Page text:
Film Review: The Comedian


One of Robert De Niro’s most iconic roles is Rupert Pupkin in Martin Scorsese’s classic dark comedy, “The King of Comedy.” So iconic that it spawned a magnificent blog to be named after him! De Niro was the perfect fit for the character, capturing the awkward stiltedness of the wannabe comedian with seemingly relative ease. The actor’s adeptness for detached individuals helped in crafting an unusually funny and sharply insightful expose on social ineptitude and the dangers of the cult of personality.

Robert De Niro doesn’t have as much success in portraying Jackie Burke, the titular comedian of director Taylor Hackford’s comedic drama. The reason being is that, despite the actor’s best efforts, he isn’t as adept at playing a smooth, confident comedian as he was a socially awkward one. Sure, he commands the room when on stage, but every act of his comes across as rehearsed, not spontaneous. This becomes painfully obvious when a slew of comedians (such as Hannibal Burress & Jim Norton) give condensed versions of their acts in ostentatious cameos. At least they serve more of a purpose than Billy Crystal, who sheepishly appears randomly to give the film credence. (And possibly recreate the magic he and De Niro had in “Analyze This,” which doesn’t come to fruition.)


It’s not that “The Comedian” is ignorant of the stand-up lifestyle. Stand-up comedian and Roastmaster Jeffrey Ross helped pen the script (alongside seasoned screenwriters Art Linson, Lewis Friedman, & Richard LaGravenese), imbuing the production with a sense of honesty. What’s missing is an aura of raw emotion, fitting considering Jackie Burke questions a budding shock TV station on if their definition of raw is “half-baked” or “strong.” Unfortunately for this film, the definition is of the former.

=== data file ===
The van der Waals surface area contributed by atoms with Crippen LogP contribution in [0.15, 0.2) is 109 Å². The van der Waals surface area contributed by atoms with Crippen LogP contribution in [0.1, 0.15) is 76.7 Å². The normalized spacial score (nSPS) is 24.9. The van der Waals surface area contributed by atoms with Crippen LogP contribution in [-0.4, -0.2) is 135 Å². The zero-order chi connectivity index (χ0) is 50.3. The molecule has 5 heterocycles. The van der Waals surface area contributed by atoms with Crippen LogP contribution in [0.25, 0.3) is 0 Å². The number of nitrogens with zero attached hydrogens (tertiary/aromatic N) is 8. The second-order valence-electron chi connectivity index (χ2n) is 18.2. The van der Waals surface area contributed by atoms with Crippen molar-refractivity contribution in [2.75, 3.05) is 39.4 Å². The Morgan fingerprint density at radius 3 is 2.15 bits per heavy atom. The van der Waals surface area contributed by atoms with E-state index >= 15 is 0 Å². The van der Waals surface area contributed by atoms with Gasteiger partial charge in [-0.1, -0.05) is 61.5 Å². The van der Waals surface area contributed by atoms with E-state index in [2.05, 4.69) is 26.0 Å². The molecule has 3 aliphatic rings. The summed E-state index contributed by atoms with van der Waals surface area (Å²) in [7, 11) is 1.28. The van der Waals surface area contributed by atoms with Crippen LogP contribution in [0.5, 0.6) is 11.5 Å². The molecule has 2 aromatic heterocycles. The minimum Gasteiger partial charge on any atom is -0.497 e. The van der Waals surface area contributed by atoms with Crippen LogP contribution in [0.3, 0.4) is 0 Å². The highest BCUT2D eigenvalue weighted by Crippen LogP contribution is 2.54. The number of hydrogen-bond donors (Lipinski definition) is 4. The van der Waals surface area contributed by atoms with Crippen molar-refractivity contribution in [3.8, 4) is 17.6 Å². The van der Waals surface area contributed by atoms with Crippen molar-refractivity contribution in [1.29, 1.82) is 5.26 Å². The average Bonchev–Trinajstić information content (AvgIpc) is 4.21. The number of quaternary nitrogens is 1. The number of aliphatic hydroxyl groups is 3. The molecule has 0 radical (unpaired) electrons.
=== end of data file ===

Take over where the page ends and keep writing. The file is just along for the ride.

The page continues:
The film’s commentary on humor and today’s culture is rather hollow, especially in comparison to recent hits such as Mike Birbiglia’s wonderful “Don’t Think Twice” and Louis C.K.’s phenomenal show, “Louie.” I actually thought of the latter quite a bit during the film, as scenes in which Burke deals with disruptive hecklers is heavily reminiscent of Louie’s agenda, just without the wry observations. It is more akin to a Don Rickles routine, just not as funny.


To Hackford’s credit, he does capture the hollowness of both the stand-up lifestyle and modern culture well. The stand-up routines are obvious, with the sitcom humor being even more so. He cleverly has people bombarding Burke with references to his hit show, “Eddie’s Home,” capturing the monotony of fame without being too overt about it. With that being said, the commentary never gets out of second gear, resulting in these ingenious techniques to fall flat. It becomes as hollow as the system it lampoons and not in an engaging way.